It was 2017 when filmmaker Paula Eiselt started seeing articles about rising maternal mortality rates in the United States. She’d had traumatic experiences giving birth to her four children, but didn’t realize that the problems were widespread and disproportionately affecting Black women.
Tonya Lewis Lee, in her travels and conversations promoting infant mortality awareness, had also begun hearing stories about people’s sisters, friends and cousins who had died after childbirth. Though neither knew each other at the time, they both came to the same conclusion: This story needed to be told.
“What happened to me on an individual level was part of a much larger crisis that most profoundly affects Black women,” Eiselt said. “I really felt called to use whatever skills I have to help shed light on this topic and uplift the work that Black women have been doing for decades to curb this crisis.”
Eiselt knew of Lee’s work in the space and one day they “quite literally” ran into one another and set off on a journey to put a human face to the dire statistics. The result is “Aftershock,” the documentary they co-directed. It debuted Sunday at the Sundance Film Festival, where it is seeking a distributor.
According to the CDC, the maternal mortality rate was significantly higher in 2019 (754 deaths) than 2018 (658 deaths). The increase was statistically significant for non-Hispanic Black women, whose maternal mortality rate was 2.5 times that of non-Hispanic white women and 3.5 times that of Hispanic women. But both knew they would need to go beyond the statistics for their film to be compelling.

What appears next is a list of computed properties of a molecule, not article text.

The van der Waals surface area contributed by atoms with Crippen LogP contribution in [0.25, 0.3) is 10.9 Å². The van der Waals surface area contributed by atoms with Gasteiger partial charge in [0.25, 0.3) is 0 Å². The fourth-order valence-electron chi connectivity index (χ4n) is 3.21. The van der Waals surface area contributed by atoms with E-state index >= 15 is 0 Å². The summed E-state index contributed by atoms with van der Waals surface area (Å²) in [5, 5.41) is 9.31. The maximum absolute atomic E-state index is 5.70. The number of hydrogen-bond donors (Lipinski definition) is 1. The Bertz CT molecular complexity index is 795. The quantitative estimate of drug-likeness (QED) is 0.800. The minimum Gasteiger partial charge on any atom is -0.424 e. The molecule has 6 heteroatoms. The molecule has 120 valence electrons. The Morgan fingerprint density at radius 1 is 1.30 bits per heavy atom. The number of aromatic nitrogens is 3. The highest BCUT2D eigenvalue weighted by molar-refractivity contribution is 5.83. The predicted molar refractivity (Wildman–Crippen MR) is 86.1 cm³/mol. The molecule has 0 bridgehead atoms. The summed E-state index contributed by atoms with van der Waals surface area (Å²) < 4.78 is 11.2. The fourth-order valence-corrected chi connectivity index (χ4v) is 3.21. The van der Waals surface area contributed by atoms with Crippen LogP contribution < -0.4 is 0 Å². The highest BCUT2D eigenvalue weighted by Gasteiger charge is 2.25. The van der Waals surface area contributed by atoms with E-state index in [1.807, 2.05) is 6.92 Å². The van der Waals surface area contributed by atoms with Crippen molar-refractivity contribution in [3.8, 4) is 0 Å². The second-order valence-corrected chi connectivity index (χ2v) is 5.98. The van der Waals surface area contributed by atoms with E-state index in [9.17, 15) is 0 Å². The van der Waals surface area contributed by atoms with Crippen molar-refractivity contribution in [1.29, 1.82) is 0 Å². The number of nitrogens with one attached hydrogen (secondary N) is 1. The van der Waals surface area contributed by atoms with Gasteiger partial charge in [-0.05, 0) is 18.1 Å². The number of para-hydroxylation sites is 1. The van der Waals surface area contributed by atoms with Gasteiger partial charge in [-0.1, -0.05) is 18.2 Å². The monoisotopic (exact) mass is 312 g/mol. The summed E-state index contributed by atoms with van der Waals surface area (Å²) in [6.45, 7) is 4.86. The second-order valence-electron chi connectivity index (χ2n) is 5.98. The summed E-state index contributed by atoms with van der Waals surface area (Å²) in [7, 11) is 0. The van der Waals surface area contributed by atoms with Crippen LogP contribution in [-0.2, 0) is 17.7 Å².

“I did not want it to be a big survey film with a lot of people just talking at you,” Lee said.
Then they found Shawnee Benton Gibson, whose daughter, Shamony Gibson, died in October 2019, 13 days after giving birth to a son. She was only 30.
“She was really our guiding light through the story of the film,” Eiselt said.
Gibson and her daughter’s bereaved partner, Omari Maynard, then introduced them to Bruce McIntyre, whose 26-year-old partner Amber Rose Isaac died in April 2020 after an emergency C-section. And together these two families became the foundation of “Aftershock” as they search for answers, solutions and reform.
“These families wanted their stories told,” Lee said. “They want the story to be told so that no one else has to go through this.”
Because of COVID-19, Lee and Eiselt made the unique decision to give their subjects iPhones so they could film themselves during lockdown. The result, they said, was a gift.
“They were able to film things in a more intimate way that maybe we wouldn’t have been able to capture otherwise,” Lee said.
“Aftershock” also marks the first time Lee, whose husband is filmmaker Spike Lee, has a directing credit. A longtime creative producer, Lee said she wanted to have her full-on creative imprint on this film.
“Given that we’re talking about Black women birthing, it’s something so personal to me that I just really felt I needed to be able to have a real voice in how we were telling the story,” Lee said.
Both wanted it to be hopeful, too, despite the grim realities and statistics.
“We did not want to tell a doom and gloom story,” Eiselt said. “We wanted to have a story that put forth solutions that was empowering for birthing people.”
They were heartened that hospitals were willing to open their doors and work with them to show how they’re trying to address the issues.
“It’s my hope that people come away from the film really fired up and feeling like no matter who you are, no matter what you do, no matter where you are, that you do have something you can do about creating or helping to create better birth outcomes in this country,” Lee said.
Follow AP Film Writer Lindsey Bahr on Twitter: www.twitter.com/ldbahr